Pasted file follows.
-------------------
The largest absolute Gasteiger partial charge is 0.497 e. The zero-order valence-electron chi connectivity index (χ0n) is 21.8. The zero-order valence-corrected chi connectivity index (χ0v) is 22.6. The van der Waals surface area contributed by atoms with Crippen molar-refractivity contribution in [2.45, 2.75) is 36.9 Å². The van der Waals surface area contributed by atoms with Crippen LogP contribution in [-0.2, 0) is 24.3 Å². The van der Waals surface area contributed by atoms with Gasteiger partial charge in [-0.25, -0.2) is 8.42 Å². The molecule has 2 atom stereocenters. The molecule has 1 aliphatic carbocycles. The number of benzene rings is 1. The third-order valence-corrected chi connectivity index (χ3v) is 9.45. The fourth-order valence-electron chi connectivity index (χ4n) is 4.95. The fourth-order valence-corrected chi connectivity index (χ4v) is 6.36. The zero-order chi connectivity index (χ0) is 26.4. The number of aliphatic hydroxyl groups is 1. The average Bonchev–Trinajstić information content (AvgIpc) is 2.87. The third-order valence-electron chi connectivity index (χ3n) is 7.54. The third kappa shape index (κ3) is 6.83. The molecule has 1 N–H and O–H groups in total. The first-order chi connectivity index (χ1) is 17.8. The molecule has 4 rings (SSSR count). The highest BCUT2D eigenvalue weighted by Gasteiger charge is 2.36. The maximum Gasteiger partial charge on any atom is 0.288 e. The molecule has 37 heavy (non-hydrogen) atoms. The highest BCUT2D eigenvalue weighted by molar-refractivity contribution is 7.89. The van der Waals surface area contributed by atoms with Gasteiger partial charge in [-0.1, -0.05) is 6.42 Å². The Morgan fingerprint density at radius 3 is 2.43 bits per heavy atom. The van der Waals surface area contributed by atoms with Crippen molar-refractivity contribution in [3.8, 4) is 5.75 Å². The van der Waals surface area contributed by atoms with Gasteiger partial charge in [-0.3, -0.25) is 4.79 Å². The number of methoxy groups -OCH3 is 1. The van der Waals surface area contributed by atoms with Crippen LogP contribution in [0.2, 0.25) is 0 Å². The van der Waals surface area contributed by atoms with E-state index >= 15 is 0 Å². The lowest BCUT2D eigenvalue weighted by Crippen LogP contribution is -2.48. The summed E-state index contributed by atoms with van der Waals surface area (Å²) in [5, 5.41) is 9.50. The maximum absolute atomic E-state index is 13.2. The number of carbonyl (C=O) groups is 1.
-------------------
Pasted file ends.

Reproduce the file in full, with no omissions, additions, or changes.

The largest absolute Gasteiger partial charge is 0.497 e. The zero-order valence-electron chi connectivity index (χ0n) is 21.8. The zero-order valence-corrected chi connectivity index (χ0v) is 22.6. The van der Waals surface area contributed by atoms with Crippen molar-refractivity contribution in [2.45, 2.75) is 36.9 Å². The van der Waals surface area contributed by atoms with Crippen LogP contribution in [-0.2, 0) is 24.3 Å². The van der Waals surface area contributed by atoms with Gasteiger partial charge in [-0.25, -0.2) is 8.42 Å². The molecule has 2 atom stereocenters. The molecule has 1 aliphatic carbocycles. The number of benzene rings is 1. The third-order valence-corrected chi connectivity index (χ3v) is 9.45. The fourth-order valence-electron chi connectivity index (χ4n) is 4.95. The fourth-order valence-corrected chi connectivity index (χ4v) is 6.36. The zero-order chi connectivity index (χ0) is 26.4. The number of aliphatic hydroxyl groups is 1. The average Bonchev–Trinajstić information content (AvgIpc) is 2.87. The third-order valence-electron chi connectivity index (χ3n) is 7.54. The third kappa shape index (κ3) is 6.83. The molecule has 1 N–H and O–H groups in total. The first-order chi connectivity index (χ1) is 17.8. The molecule has 4 rings (SSSR count). The highest BCUT2D eigenvalue weighted by Gasteiger charge is 2.36. The maximum Gasteiger partial charge on any atom is 0.288 e. The molecule has 37 heavy (non-hydrogen) atoms. The highest BCUT2D eigenvalue weighted by molar-refractivity contribution is 7.89. The van der Waals surface area contributed by atoms with Gasteiger partial charge in [-0.1, -0.05) is 6.42 Å². The Morgan fingerprint density at radius 3 is 2.43 bits per heavy atom. The van der Waals surface area contributed by atoms with Crippen molar-refractivity contribution in [3.8, 4) is 5.75 Å². The van der Waals surface area contributed by atoms with Gasteiger partial charge in [-0.3, -0.25) is 4.79 Å². The number of methoxy groups -OCH3 is 1. The van der Waals surface area contributed by atoms with Crippen LogP contribution in [0.2, 0.25) is 0 Å². The van der Waals surface area contributed by atoms with E-state index >= 15 is 0 Å². The lowest BCUT2D eigenvalue weighted by Crippen LogP contribution is -2.48. The summed E-state index contributed by atoms with van der Waals surface area (Å²) in [5, 5.41) is 9.50. The maximum absolute atomic E-state index is 13.2. The number of carbonyl (C=O) groups is 1.